What do you think about BCG Gamma and data science?

BCG McKinsey
Edited on Sep 05, 2021
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Anonymous A asked on Jan 05, 2018

Hi all,

I would really like to hear your opinion on BCG Gamma and the potential/prestige of going into data science?

BCG Gamma is trying to advertise itself as being "front line data scientists". Being a generalist consultant with a Computer Science background, I find it hard to believe that BCG Gamma consultants will be as front line and as far up in the food-chain as generalist BCG consultants.

Do you have any inside on this?

Thanks.

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Andrea
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replied on Jan 06, 2018
Former BCG Principal and decision round interviewer

BCG Gamma is indeed at the front line of data science (in the consulting world). However, as you speculated, they do not have the same client exposure than the generalist team has. The way I saw it working (second handed) is that a traditional BCG team gets augmented with a Gamma team to deliver a specific aspect of a project. In such cases it was clear that the traditional BCG partners where still the ones owning the relationship and the Gamma partners were on site only for specific updates on their modules.

Hope it helps,

Andrea

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Andrea
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replied on Jan 14, 2018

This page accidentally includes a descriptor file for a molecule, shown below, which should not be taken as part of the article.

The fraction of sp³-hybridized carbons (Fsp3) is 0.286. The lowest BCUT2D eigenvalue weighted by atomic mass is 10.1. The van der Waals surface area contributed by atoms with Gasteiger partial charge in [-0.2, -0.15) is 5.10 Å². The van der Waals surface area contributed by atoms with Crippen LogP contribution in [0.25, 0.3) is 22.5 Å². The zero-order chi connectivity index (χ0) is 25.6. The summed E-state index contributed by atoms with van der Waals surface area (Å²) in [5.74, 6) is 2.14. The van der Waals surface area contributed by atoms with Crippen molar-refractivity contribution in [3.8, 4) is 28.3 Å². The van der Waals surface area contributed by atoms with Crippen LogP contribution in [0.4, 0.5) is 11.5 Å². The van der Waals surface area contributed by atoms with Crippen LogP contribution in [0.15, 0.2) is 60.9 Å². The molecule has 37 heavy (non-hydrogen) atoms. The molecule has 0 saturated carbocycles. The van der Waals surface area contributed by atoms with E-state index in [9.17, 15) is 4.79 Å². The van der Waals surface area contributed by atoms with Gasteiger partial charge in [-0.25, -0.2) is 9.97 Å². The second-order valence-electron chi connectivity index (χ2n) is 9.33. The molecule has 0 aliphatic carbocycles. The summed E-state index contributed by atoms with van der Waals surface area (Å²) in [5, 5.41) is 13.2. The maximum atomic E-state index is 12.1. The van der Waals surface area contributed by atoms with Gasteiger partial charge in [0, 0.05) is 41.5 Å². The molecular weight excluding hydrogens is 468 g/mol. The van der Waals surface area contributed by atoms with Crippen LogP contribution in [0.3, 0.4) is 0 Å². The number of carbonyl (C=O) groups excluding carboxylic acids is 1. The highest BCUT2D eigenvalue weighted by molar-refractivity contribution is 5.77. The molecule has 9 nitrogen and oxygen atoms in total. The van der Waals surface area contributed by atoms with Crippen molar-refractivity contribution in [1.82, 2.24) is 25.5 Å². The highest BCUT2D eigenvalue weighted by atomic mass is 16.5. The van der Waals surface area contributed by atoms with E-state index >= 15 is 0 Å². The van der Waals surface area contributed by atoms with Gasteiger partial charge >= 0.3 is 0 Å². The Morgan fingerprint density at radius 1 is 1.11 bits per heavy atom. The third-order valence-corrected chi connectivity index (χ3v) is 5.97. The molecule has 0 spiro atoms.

Former BCG Principal and decision round interviewer

Apologies for not replying sooner – didn’t get notified of the follow up. I do not think things will change in future and traditional partners will still own the client relationship for the reasons An mentioned. That said, the three options you listed are very different in terms of career path. In my experience, the three options you listed work as follow:

  • The "digital" practices are now structured as divisions of McK/BCG where there is a path to Partnership. They can own the digital component of a client relationship (but not always do, it’s the traditional partner’s decision) and can pitch independently to new clients that the firm hasn't work previously with. Whereas if the firm has already worked with a client that needs digital work they need to go through the traditional partner who owns the relationship
  • TA is an actual practice within traditional BCG. Regular path to partnership, regular rules to pitch projects (Partners can own client relationship, share revenue with other partners when sell to clients that are not theirs). They do technology work for all industries, that sometimes includes digital too
  • Gamma is a division of BCG where there is a path to Directorship (salary + bonus vs. revenue credits). Gamma supports traditional BCG in answering questions the client poses, they do not own the relationship

Based on your desires I think BCG TA is the best fit.

Hope it helps,

Andrea

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An
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updated an answer on Jan 14, 2018
Google Product Manager | Ex- BCG Consultant | References Available